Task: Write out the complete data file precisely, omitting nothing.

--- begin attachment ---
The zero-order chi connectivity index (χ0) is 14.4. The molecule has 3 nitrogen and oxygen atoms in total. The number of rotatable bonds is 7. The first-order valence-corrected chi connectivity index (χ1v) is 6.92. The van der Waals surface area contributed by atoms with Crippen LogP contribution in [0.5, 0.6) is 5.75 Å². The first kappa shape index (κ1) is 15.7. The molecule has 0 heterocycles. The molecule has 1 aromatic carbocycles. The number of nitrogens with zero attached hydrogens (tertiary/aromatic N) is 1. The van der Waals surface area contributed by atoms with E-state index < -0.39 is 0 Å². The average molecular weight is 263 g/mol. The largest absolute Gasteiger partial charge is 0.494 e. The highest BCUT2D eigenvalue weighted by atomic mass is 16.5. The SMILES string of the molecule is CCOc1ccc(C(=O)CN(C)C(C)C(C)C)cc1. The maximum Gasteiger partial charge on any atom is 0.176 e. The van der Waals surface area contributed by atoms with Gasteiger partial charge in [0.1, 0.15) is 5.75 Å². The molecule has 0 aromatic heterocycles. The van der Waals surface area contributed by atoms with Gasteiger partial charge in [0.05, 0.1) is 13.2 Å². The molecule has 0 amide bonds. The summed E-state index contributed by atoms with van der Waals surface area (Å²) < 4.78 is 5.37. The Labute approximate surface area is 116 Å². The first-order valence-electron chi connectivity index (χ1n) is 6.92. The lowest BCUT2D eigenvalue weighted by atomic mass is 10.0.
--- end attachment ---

The zero-order chi connectivity index (χ0) is 14.4. The molecule has 3 nitrogen and oxygen atoms in total. The number of rotatable bonds is 7. The first-order valence-corrected chi connectivity index (χ1v) is 6.92. The van der Waals surface area contributed by atoms with Crippen LogP contribution in [0.5, 0.6) is 5.75 Å². The first kappa shape index (κ1) is 15.7. The molecule has 0 heterocycles. The molecule has 1 aromatic carbocycles. The number of nitrogens with zero attached hydrogens (tertiary/aromatic N) is 1. The van der Waals surface area contributed by atoms with E-state index < -0.39 is 0 Å². The average molecular weight is 263 g/mol. The largest absolute Gasteiger partial charge is 0.494 e. The highest BCUT2D eigenvalue weighted by atomic mass is 16.5. The SMILES string of the molecule is CCOc1ccc(C(=O)CN(C)C(C)C(C)C)cc1. The maximum Gasteiger partial charge on any atom is 0.176 e. The van der Waals surface area contributed by atoms with Gasteiger partial charge in [0.1, 0.15) is 5.75 Å². The molecule has 0 aromatic heterocycles. The van der Waals surface area contributed by atoms with Gasteiger partial charge in [0.05, 0.1) is 13.2 Å². The molecule has 0 amide bonds. The summed E-state index contributed by atoms with van der Waals surface area (Å²) < 4.78 is 5.37. The Labute approximate surface area is 116 Å². The first-order valence-electron chi connectivity index (χ1n) is 6.92. The lowest BCUT2D eigenvalue weighted by atomic mass is 10.0.